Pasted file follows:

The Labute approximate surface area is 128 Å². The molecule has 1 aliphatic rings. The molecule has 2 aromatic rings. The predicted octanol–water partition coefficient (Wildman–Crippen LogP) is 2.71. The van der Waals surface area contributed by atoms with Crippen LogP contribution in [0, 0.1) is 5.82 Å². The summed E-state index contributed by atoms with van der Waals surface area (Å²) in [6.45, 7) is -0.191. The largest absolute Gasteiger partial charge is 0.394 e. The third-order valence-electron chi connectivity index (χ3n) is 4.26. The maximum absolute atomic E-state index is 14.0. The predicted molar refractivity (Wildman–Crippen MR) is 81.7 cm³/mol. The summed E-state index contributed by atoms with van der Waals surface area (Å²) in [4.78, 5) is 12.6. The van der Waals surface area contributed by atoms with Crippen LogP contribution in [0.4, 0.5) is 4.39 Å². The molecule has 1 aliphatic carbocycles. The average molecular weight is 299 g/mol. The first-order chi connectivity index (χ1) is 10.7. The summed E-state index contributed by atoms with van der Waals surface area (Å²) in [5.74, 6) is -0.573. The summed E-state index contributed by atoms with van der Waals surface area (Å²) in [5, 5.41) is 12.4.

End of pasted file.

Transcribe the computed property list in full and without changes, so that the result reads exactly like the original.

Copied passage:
The Labute approximate surface area is 128 Å². The molecule has 1 aliphatic rings. The molecule has 2 aromatic rings. The predicted octanol–water partition coefficient (Wildman–Crippen LogP) is 2.71. The van der Waals surface area contributed by atoms with Crippen LogP contribution in [0, 0.1) is 5.82 Å². The summed E-state index contributed by atoms with van der Waals surface area (Å²) in [6.45, 7) is -0.191. The largest absolute Gasteiger partial charge is 0.394 e. The third-order valence-electron chi connectivity index (χ3n) is 4.26. The maximum absolute atomic E-state index is 14.0. The predicted molar refractivity (Wildman–Crippen MR) is 81.7 cm³/mol. The summed E-state index contributed by atoms with van der Waals surface area (Å²) in [4.78, 5) is 12.6. The van der Waals surface area contributed by atoms with Crippen LogP contribution in [0.4, 0.5) is 4.39 Å². The molecule has 1 aliphatic carbocycles. The average molecular weight is 299 g/mol. The first-order chi connectivity index (χ1) is 10.7. The summed E-state index contributed by atoms with van der Waals surface area (Å²) in [5.74, 6) is -0.573. The summed E-state index contributed by atoms with van der Waals surface area (Å²) in [5, 5.41) is 12.4.